b. N100,000 (One Hundred Thousand Naira) only, being one month unpaid rent/use and occupation of Plot 1744 (NO.10) Udo Udoma Crescent Asokoro, Abuja for the month of February, 2009.

c. 10% interest on the Judgment sum from date of judgment, till the sum is liquidated.

On being served, the appellants filed a Notice of Intention to defend with an affidavit containing three annexures. The matter went to trial and the Court gave judgment for the plaintiff’ as per its claims. Hence this appeal.

The facts as disclosed in the affidavits, are that the respondent herein, is the Landlord of Plot No. 1744 (No 10), Udo Udoma Crescent Asokoro Abuja which was managed by the 1st appellant, with the 2nd appellant as its managing Director. The respondent terminated the appointment of the appellants as managers/agents of the said property in February 2006. The appellants occupied the premises as yearly tenants from 1st February 2005 to 31st January 2007 at a yearly rent of N1.2 million and paid it. The tenancy was renewed for another year from 1st February, 2007 to 31st January, 2008 and paid for. After the expiration of the tenancy on 31st January, 2008, the appellants continued in occupation and possession of the premises from 1st February, 2008 to 31st January, 2009 and up to the end of February 2009, without paying rents. They gave up possession on 25th March 2009. Hence the claims for the rents of one year, one month.

On the other hand, the appellants deposed to the fact that they vacated the premises on the 10th of August, 2008, and that they are not indebted to the respondent. They deposed to the facts that the purported arrears of rent claimed by the respondent for 1st February, 2008 to 31st January, 2009, were part of the rents collected by the 2nd appellant and Good Living properties when they were managing the property, and that they retained these sums as part of the debt the respondent owed them. They further showed that they instituted an action in respect of the said debt but was withdrawn as part of the spirit of settlement out of Court. They were not indebted to the respondent they said, and they intended to file a counter claim in the Suit instituted by the respondent. They prayed for the Suit to be transferred to the general cause list for hearing.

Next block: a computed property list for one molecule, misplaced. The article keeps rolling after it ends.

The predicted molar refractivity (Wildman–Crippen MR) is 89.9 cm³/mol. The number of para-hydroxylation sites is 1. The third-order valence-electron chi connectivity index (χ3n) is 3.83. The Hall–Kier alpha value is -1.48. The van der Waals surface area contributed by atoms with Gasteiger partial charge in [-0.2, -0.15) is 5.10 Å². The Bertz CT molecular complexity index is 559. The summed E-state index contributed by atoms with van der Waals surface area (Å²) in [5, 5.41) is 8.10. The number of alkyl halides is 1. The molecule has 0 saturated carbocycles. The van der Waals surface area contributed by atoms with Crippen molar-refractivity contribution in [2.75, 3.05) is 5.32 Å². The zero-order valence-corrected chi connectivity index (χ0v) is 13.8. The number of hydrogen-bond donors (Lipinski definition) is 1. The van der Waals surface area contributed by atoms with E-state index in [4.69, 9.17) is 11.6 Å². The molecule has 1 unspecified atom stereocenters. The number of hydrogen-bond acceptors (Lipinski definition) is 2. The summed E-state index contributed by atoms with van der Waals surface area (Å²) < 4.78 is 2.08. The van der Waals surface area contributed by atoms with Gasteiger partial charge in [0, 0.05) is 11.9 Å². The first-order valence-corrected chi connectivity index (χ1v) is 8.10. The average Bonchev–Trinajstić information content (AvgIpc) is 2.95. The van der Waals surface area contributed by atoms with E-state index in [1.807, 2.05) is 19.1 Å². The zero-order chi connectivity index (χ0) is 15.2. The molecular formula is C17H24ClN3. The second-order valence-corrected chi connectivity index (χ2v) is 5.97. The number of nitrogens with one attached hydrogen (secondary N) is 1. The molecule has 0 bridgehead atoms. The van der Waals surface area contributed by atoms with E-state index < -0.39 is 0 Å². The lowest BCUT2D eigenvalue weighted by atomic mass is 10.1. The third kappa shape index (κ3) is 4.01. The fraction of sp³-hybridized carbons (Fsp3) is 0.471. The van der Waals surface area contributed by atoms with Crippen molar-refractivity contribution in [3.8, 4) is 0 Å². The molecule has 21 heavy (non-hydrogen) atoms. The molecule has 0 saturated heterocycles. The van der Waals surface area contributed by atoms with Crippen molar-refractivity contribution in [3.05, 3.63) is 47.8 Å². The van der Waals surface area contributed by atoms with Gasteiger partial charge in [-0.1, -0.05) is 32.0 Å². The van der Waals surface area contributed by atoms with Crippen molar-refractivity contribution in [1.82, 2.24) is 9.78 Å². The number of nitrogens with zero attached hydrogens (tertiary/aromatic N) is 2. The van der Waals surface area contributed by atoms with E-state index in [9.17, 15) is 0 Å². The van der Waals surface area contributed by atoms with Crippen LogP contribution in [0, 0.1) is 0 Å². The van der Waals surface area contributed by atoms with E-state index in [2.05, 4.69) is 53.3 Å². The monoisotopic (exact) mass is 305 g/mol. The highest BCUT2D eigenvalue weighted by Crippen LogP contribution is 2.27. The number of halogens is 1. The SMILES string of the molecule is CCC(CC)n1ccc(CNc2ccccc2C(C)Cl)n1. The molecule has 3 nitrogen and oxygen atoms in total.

The Appellants’ brief was filed on the 18/1/18 by their counsel Benson Ibezim. He submitted one Issue for determination to be: –

Whether the trial Court was right in delivering judgment in this case under the Undefended List when there were series of irreconcilable differences between the exhibits and the affidavit in support of the application and that of the Notice of Intention to defend, and when the affidavit in support of the Undefended List did not establish any liquidated money claim before the Court.

The Respondent’s brief was filed on the 23/1/18 by Mr. Obi C. Nwakor, and the lone Issue he suggested, is;

Whether from the facts of the case, and materials before the Court as presented by the parties to the Suit, the trial Court was wrong in entering judgment for the Respondent.

As the two Issues are not too dissimilar, I shall utilize the Issue presented by the appellants –

WHETHER THE TRIAL COURT WAS RIGHT IN DELIVERING JUDGMENT UNDER THE UNDEFENDED LIST WHEN THERE WERE SERIES OF IRRECONCILABLE DIFFERENCES BETWEEN THE EXHIBITS AND THE AFFIDAVIT IN SUPPORT OF THE APPLICATION AND THAT OF THE NOTICE OF INTENTION TO DEFEND AND WHEN THE AFFIDAVIT IN SUPPORT OF THE UNDEFENDED LIST DID NOT ESTABLISH ANY LIQUIDATED MONEY CLAIM BEFORE THE COURT.

Learned counsel for the appellants Mr. Ibezim, submitted that when a defendant in an Undefended List proceedings files a Notice of Intention to defend with an affidavit which discloses a defence on the merit, then the Court has a duty to transfer the Suit to the general cause list for hearing. He placed reliance on Order 21 Rule 3(1) of the FCT High Court Civil Procedure Rules and the cases of DENTON-WEST Vs. MUOMA (2010) 2 NWLR (Pt. 1177) 19 at 24 – 25 and BEFAREEN PHARM LTD Vs. A. I. B LTD (2005) 17 NWLR (Pt. 954) 230 at 234.